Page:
Lean & Energy Toolkit: Chapter 1
- Benefits of Coordinating Lean Energy and Greenhouse Gas Management
- Cost Savings
- Greenhouse Gas and Environmental Risk Management
- Competitive Advantage
- Toolkit Navigation
Energy is a vital (and often costly) input to most production processes and value streams. By thinking explicitly about unnecessary energy use as another “waste,” Lean implementers can significantly reduce costs and enhance competitiveness, while also achieving environmental performance goals.
Many organizations can find it difficult to get senior managers to focus attention on energy use, since it is often viewed as a necessary cost of doing business and is accounted for as overhead. By linking energy management and greenhouse gas reduction efforts to Lean activities, these activities can be tied more directly to process improvement efforts that are regarded by senior managers as being vital to business success.
Energy costs can have a significant impact on the financial performance of businesses. A 2009 survey of corporations conducted by Siemens found that energy cost savings are the top driver for corporate sustainability efforts and seventy-two percent of all respondents reported that lowered operating costs were the reason their firms participated in sustainability initiatives in general1.
Energy use and cost information is, however, often decentralized and hidden from view in overhead or facilities accounts. Explicitly considering energy use in Lean implementation can reveal these hidden cost-reduction opportunities. Many companies have achieved significant cost savings as a result of energy reductions from Lean implementation. Reducing energy use and increasing energy efficiency is a proven strategy for cutting and controlling costs.
The environmental and climate impacts of energy use are a major issue facing industry and society. Carbon dioxide (CO2), a major greenhouse gas, is emitted to the atmosphere directly when fuels are combusted on-site and indirectly when electricity is consumed (particularly when fossil fuels are used to generate the electricity). Emissions also occur when fuel is combusted during transportation of goods to and from facilities and within. Lean methodologies can help companies with an effective way to identify opportunities to improve efficiency and reduce greenhouse gas emissions. This reduces business risks associated with greenhouse gas emissions and contributes to reduction targets.
Carbon dioxide is not the only by-product of energy use. On-site combustion of fuels in boilers, ovens, vehicles, and equipment can emit a variety of regulated pollutants, including carbon monoxide (CO), sulfur dioxide (SO2), nitrogen oxide (NOX), particulate matter (PM), volatile organic compounds (VOCs), and a variety of air toxics.
Combustion pollutant emissions can affect worker health, and trigger the need for costly permitting, monitoring, and emission controls. More broadly, reducing air emissions from combustion activities can help protect neighboring communities and public health. Storage and handling of fuels also pose a variety of worker health, safety, and environmental costs and risks, even in the absence of spills. Lean efforts can directly target and mitigate these impacts and risks.
Identifying and eliminating energy waste through Lean can improve a company’s ability to compete in several ways. First, reducing the energy intensity of production activities and support processes directly lowers recurring operating costs with direct bottom line and competitiveness impacts. When asked by the Economist how the recent economic downturn would affect companies’ approaches to carbon reduction, 47 percent of respondents stated they planned to improve their focus as a cost saving measure2.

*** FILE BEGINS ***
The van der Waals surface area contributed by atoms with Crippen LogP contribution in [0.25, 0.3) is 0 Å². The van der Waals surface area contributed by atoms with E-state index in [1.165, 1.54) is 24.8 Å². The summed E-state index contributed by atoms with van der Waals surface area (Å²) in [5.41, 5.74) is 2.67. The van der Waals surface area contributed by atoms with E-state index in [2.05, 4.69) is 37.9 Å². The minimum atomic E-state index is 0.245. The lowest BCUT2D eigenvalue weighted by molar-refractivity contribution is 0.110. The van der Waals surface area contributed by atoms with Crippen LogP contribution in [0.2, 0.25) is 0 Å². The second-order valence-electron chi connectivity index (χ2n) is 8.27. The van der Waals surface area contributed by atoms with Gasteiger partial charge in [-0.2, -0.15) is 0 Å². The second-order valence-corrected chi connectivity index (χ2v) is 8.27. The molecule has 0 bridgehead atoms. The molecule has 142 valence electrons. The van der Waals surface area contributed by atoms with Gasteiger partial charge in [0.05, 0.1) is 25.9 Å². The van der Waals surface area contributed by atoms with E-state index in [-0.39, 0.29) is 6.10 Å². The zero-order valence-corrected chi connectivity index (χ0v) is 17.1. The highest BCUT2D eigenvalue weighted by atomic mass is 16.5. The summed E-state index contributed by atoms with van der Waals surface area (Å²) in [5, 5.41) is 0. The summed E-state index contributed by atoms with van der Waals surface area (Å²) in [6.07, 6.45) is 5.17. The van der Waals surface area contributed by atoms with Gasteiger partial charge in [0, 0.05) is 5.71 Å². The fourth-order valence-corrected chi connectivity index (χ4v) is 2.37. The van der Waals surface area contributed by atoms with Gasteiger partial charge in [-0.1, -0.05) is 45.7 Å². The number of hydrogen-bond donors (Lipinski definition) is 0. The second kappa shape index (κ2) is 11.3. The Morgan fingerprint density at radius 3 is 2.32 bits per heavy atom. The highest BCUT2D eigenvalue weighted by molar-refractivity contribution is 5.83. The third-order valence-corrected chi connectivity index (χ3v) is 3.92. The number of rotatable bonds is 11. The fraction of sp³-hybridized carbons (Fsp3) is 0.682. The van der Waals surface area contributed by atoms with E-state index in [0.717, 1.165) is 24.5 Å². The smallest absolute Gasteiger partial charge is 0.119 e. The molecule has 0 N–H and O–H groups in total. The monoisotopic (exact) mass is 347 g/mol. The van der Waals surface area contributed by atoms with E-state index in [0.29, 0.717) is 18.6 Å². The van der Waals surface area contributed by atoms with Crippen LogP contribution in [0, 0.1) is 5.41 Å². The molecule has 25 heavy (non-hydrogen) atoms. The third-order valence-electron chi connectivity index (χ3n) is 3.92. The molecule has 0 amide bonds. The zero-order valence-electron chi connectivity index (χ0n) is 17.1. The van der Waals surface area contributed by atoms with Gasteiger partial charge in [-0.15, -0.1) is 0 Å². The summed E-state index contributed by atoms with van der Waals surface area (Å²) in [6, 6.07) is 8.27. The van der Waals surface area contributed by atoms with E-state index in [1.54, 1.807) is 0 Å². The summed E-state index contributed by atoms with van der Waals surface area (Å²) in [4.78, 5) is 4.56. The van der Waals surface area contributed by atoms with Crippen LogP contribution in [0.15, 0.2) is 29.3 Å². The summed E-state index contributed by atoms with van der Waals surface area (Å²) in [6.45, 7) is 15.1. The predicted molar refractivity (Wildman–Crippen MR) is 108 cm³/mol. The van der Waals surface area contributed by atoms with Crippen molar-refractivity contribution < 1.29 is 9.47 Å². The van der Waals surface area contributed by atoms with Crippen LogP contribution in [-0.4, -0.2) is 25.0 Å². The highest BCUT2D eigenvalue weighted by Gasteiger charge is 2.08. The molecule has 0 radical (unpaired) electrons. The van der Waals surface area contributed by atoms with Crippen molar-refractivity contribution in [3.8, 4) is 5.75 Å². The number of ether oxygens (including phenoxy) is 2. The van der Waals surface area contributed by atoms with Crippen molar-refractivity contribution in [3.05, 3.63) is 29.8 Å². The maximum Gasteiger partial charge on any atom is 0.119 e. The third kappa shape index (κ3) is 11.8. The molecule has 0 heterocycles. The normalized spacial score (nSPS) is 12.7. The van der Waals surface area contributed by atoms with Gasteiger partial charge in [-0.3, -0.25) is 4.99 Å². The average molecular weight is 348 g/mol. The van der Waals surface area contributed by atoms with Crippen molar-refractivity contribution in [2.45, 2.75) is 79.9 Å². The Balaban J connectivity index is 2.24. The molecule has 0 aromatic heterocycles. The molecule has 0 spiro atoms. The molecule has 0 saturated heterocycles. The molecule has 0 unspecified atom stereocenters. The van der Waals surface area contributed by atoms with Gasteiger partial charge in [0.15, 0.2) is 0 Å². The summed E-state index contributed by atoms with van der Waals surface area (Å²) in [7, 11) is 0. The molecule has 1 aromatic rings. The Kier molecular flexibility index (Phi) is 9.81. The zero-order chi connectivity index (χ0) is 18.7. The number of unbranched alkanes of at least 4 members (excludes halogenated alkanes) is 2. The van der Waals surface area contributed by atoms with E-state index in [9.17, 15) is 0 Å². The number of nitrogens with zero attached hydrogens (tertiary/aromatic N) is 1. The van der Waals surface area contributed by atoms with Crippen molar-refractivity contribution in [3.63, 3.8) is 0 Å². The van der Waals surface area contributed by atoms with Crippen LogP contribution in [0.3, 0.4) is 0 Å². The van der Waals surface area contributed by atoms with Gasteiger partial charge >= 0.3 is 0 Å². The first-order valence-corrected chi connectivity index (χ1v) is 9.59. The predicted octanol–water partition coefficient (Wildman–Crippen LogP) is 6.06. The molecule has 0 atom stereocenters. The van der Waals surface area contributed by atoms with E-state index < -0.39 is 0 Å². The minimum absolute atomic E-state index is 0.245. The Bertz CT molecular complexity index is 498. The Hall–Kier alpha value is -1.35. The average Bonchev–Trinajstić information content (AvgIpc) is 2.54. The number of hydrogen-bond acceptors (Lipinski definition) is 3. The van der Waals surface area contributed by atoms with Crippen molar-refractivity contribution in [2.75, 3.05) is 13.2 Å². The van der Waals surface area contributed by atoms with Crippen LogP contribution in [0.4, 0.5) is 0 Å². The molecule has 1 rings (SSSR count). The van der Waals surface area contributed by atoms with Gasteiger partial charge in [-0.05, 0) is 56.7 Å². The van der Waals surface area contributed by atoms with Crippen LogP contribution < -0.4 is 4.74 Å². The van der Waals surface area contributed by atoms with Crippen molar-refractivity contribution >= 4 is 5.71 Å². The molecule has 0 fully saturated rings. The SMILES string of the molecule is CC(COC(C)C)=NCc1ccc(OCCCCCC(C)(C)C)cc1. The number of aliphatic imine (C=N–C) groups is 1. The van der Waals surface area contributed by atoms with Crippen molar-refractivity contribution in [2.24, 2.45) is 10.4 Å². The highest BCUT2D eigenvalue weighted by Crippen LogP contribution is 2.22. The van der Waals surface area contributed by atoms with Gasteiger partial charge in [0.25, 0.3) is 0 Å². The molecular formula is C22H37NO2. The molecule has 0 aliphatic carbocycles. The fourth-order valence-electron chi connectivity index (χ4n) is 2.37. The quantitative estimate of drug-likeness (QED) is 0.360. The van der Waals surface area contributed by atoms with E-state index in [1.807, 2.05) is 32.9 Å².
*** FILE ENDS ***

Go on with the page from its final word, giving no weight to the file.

Second, eliminating energy waste and the associated environmental impacts through Lean can foster competitive advantage for some businesses. Customers and employees may view proactive environmental improvement efforts as an important attribute, affecting customer loyalty and the ability to attract and retain employees. Participation in climate partnership programs or local climate initiatives can also provide businesses with public recognition for their energy use reduction achievements. For businesses that manufacture appliances, electronics, and other products that consume energy, Lean design methods can be used to lower the lifetime energy use of products.
It is not surprising that most of the major companies that have received awards from the EPA’s ENERGY STAR Program—companies such as 3M, Eastman Kodak, and Toyota—are also leaders in implementing Lean and Six Sigma. Energy waste is clearly on the radar of leading Lean companies. In addition, ENERGY STAR certification for energy-efficient products is an increasingly important factor in consumer-purchase decisions. For more information, visit the ENERGY STAR siteExit.
1 Siemens (2009). Greening of Corporate America: The Pathway to Sustainability from Strategy to Action. McGraw-Hill Construction.
2 Economist Intelligence Unit (2009), Countdown to Copenhagen: Government, Business, and the Battle against Climate Change Survey published by The Economist Magazine.
- Contents & Acknowledgements
- Executive Summary
- Chapter 1: Introduction
- Chapter 2: Integrating Lean, Energy Efficiency and Greenhouse Gas Management
- Chapter 3: Overview of Energy Use and Lean
- Chapter 4: Energy and Greenhouse Gas Assessment Strategies
- Chapter 5: Energy and Greenhouse Gas Emission Reduction Tools and Strategies
- Chapter 6: Conclusion
- Appendix A: Energy and Greenhouse Gas Management Service Providers, Resources and Tools
- Appendix B: Sector-Focused Energy Reduction and Greenhouse Gas Management Resources
- Appendix C: Energy Conversion Resources and Rules of Thumb for Estimating Energy Cost Savings